HyperLeech: Stealthy System Analysis with Minimal Target Impact through DMA-Based Hypervisor Injection

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Palutke, Ralph
Ruderich, Simon
Wild, Matthias
Hacker, Jonathan
Konrad, Jonas
Freiling, Felix

In the recent past, malware began incorporating anti-forensic techniques at the kernel level to hinder analysts from gaining meaningful insights. Consequently, methods that allow the stealthy analysis of a system have become increasingly important. Recent approaches often rely on external devices that use Direct Memory Access (DMA) to transparently analyze volatile memory or shift a running system into a Virtual Machine (VM), performing forensics from the hypervisor level. While DMA suffers from low atomicity and a lack of semantics, virtualizing a running system usually requires privileged credentials and the installation of a kernel driver, which considerably alters a target’s state.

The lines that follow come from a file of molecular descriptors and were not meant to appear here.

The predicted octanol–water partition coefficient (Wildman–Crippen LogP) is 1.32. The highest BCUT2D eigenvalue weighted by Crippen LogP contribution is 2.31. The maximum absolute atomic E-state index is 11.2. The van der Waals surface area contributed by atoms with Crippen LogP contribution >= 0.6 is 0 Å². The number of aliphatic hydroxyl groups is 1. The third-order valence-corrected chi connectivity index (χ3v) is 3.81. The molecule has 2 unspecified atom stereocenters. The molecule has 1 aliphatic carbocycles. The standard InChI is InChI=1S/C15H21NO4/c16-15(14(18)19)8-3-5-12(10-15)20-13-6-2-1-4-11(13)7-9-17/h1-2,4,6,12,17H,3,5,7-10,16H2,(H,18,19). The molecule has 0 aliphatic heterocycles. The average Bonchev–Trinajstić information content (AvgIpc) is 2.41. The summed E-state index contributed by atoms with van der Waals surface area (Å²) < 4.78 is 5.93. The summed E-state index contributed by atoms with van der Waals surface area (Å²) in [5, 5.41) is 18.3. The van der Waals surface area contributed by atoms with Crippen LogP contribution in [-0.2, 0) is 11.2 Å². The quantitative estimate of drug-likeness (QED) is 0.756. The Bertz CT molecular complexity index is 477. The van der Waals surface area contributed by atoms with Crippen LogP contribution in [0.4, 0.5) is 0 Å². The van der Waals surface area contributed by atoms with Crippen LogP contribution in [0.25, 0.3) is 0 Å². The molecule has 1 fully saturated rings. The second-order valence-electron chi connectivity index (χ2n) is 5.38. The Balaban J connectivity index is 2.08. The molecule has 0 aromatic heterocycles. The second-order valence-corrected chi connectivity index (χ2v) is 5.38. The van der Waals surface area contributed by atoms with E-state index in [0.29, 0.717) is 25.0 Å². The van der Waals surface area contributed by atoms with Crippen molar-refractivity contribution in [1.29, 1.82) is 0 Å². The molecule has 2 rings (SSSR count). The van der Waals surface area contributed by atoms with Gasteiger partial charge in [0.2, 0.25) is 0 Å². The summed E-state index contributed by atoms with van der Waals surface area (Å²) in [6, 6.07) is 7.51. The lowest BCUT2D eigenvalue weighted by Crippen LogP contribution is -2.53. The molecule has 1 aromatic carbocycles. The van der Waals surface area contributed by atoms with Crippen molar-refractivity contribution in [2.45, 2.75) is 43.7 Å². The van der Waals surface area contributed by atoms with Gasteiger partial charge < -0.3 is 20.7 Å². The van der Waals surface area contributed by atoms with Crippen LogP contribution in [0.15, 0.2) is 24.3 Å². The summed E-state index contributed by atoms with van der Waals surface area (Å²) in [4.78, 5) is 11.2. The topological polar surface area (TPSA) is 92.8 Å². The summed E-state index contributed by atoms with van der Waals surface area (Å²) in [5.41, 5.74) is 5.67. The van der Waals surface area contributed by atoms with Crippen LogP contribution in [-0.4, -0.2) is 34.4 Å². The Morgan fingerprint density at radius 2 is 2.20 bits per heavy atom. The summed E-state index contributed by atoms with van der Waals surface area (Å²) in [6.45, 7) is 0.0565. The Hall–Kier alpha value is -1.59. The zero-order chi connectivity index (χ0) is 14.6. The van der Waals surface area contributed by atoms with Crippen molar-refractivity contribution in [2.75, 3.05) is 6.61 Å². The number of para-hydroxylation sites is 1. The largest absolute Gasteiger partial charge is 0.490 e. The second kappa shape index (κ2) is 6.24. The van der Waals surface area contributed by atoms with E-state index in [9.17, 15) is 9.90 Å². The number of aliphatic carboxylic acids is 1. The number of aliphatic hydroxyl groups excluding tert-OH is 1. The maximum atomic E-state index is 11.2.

In this report, we present HyperLeech, the first approach which uses DMA to stealthily inject a forensic hypervisor into the memory of a running target host, transparently shifting its operation into a hardware-accelerated VM. For injecting code minimally invasively, we use external PCILeech hardware to enable DMA to the target memory. Combining the advantages of hardware-supported virtualization with the benefits provided by DMA-based code injection, our approach can serve analysts as a stealthy and privileged execution layer that enables powerful live forensics and atomic memory snapshots without the risk of destroying evidence or alerting malware. Our experiments reveal that HyperLeech is sufficient for virtualizing modern multi-core hosts during runtime while neither causing a notable impact on the target’s processor and memory state nor introducing a significant performance overhead. To give the target the impression of possessing the entire available memory even after injecting our system, HyperLeech incorporates a sophisticated DMA-based memory swapping protocol that makes the content evicted by our hypervisor re-available upon request. Although HyperLeech might be misused for malicious purposes, we conclude that it provides new possibilities for stealthy system analysis and digital forensics, raising the bar for malware to evade detection.

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